Watching what you eat can help you deal with the symptoms of ankylosing spondylitis. Here are some diet do’s and don’ts.
Ankylosing Spondylitis (AS) is a type of arthritis that affects your spinal cord, and it causes some of the vertebrae (bones in your spine) to blend together. This leads to loss of your spine’s flexibility, and so many people with the condition have a stooped or hunched over posture. It may also affect your ribs, in which case you may experience breathing difficulties. Ankylosing spondylitis typically affects a higher number of men than women, and it usually occurs in people during late adolescence or early adulthood (in between the ages of 15-25 years). There is no specific cause found yet, which can be said to result in ankylosing spondylitis. However, scientists believe that genetic factors can influence your chances of developing the disease, particularly if you have gene known as HLA-B27. At the same time, it is possible that you have this particular gene but never develop ankylosing spondylitis.
The initial signs and symptoms of ankylosing spondylitis include a sensation of pain and stiffness in the hips and lower back, and you may experience these especially after you wake up in the morning or after long periods of physical inactivity. Ankylosing spondylitis most commonly affects the vertebrae of the lower back, the joint between your pelvis and the base of your spine, the cartilage between your ribs and breastbone, and the joints of your shoulders and hips. However, the pain and inflammation associated with ankylosing spondylitis is not restricted to these places, and you may experience inflammation in other parts of your body, including the eyes. If you have been experiencing pain in your lower back or buttock that turns worse in the morning, it may be time to consult a doctor to check if you have ankylosing spondylitis or some other health condition. If you notice any symptoms of the disease in your eyes, do not delay in seeing an ophthalmologist (eye specialist) in order to prevent damage and worsening of the symptoms.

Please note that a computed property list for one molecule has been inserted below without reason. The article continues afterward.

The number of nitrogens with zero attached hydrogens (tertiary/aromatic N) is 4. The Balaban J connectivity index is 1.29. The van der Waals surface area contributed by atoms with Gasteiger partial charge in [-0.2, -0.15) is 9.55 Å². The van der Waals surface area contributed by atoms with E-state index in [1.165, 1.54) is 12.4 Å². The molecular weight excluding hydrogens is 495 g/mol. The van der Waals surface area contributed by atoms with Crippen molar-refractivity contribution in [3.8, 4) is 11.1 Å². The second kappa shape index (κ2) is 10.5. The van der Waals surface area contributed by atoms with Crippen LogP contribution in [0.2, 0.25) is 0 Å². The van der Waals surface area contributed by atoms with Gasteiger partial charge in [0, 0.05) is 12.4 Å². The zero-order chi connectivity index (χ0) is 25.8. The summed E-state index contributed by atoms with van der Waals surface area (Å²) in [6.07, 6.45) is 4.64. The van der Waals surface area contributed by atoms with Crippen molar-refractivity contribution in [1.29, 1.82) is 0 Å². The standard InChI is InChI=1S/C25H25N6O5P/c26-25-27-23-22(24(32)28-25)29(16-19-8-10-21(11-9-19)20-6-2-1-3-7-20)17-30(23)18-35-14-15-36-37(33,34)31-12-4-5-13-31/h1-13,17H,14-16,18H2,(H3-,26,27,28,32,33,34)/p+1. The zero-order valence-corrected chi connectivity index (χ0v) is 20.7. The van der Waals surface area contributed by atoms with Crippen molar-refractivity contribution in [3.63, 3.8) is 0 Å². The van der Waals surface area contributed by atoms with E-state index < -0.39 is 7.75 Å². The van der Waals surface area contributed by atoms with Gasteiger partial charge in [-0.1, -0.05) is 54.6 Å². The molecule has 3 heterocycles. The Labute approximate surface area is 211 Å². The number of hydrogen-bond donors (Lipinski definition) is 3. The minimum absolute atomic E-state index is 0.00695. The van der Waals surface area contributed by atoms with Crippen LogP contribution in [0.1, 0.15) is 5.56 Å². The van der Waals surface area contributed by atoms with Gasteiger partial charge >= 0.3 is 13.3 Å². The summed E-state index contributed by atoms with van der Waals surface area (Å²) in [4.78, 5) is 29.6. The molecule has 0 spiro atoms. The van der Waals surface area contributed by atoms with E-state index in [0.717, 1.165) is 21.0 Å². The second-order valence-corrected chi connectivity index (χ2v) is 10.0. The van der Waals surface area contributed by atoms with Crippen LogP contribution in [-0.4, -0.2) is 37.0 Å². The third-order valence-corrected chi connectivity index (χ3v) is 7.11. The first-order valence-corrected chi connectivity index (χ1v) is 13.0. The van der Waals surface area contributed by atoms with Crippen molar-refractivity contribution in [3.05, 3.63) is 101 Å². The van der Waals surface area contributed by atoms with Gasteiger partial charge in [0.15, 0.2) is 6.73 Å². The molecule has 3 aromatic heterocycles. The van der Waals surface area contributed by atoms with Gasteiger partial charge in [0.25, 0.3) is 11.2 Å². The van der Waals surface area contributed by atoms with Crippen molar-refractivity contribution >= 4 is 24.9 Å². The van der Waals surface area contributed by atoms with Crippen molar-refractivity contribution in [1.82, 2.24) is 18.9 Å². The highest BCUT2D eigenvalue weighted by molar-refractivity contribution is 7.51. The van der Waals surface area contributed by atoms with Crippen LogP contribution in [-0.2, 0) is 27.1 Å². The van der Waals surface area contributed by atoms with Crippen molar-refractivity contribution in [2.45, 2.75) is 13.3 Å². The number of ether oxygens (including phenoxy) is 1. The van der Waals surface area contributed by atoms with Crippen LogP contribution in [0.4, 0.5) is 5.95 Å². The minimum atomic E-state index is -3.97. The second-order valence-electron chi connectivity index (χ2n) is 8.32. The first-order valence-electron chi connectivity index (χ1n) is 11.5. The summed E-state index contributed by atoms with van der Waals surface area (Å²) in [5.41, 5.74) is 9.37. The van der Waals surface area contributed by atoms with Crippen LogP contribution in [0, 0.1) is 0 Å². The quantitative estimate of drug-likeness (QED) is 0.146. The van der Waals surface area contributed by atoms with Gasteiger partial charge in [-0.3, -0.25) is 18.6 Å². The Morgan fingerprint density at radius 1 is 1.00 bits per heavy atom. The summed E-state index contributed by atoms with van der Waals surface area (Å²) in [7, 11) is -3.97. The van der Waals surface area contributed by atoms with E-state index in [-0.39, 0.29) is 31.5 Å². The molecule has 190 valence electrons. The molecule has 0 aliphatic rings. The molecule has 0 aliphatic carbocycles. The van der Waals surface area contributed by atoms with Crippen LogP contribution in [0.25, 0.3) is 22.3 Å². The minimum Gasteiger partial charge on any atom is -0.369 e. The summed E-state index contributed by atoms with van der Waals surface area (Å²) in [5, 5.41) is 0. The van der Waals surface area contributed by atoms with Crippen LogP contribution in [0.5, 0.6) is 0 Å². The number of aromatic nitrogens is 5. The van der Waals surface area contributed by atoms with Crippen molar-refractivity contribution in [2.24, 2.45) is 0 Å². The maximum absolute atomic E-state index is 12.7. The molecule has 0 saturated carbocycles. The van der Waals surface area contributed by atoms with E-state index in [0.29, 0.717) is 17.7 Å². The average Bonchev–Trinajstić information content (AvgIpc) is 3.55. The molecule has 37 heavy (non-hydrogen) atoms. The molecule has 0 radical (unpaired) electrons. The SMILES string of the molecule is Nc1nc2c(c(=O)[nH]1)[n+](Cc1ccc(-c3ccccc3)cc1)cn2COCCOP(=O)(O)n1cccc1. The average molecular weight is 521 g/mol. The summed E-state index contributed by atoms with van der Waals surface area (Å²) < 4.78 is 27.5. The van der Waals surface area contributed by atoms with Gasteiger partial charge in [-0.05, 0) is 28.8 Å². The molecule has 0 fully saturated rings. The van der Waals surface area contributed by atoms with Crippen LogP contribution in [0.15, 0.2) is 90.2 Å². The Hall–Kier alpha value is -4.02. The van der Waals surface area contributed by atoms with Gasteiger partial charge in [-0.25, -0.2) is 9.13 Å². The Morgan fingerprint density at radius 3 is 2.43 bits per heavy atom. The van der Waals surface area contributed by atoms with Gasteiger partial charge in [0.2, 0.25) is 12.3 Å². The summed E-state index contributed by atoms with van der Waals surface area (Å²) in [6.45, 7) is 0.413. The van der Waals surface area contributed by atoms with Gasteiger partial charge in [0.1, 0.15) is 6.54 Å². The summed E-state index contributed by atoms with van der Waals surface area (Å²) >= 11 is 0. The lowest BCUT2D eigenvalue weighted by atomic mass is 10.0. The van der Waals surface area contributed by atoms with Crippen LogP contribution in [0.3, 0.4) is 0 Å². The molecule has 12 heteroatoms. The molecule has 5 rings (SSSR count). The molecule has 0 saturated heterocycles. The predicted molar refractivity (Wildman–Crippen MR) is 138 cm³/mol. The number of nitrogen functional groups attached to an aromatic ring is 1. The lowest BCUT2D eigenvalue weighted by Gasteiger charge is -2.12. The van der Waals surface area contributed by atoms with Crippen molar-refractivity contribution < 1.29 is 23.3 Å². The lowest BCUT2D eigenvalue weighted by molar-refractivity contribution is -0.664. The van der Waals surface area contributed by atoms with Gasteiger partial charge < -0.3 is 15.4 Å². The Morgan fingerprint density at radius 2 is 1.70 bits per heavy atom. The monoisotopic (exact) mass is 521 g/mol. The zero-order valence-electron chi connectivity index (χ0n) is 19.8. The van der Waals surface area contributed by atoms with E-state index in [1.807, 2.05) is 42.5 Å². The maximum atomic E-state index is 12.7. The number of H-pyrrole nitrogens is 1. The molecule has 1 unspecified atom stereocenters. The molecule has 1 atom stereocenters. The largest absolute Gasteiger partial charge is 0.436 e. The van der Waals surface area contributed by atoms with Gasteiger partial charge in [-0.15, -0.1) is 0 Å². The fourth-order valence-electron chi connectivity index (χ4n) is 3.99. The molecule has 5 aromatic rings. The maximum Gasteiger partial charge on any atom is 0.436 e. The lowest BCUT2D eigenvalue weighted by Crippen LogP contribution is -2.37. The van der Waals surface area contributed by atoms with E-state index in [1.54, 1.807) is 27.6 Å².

Unfortunately, there is no cure for ankylosing spondylitis; but treatments are available to manage your symptoms and reduce the pain and inflammation. Seeking medical help and following your doctor’s advice is vital to keeping your ankylosing spondylitis symptoms under control, but you can also combine some alternative treatments and lifestyle changes with the conventional treatment to get relief from the symptoms. It has been seen that diet plays an important role in managing the pain associated with arthritis, and the same goes for ankylosing spondylitis too. There are certain foods that are known to fight inflammation and contribute to your overall health so that you can manage your ankylosing spondylitis symptoms better. Sticking to a healthy diet plan and knowing which foods to avoid can be significantly effective in helping you reduce the progress of the disease in your body and keep the symptoms in check. Here are some do’s and don’ts for your diet, which can work on providing you relief from the symptoms of ankylosing spondylitis.
Foods You Should Eat to Battle Ankylosing Spondylitis Symptoms
Eating a well-balanced diet is not only beneficial for your overall health, but can also help in combating the symptoms of ankylosing spondylitis. Here are some of the foods that you should include in your regular diet if you have ankylosing spondylitis.
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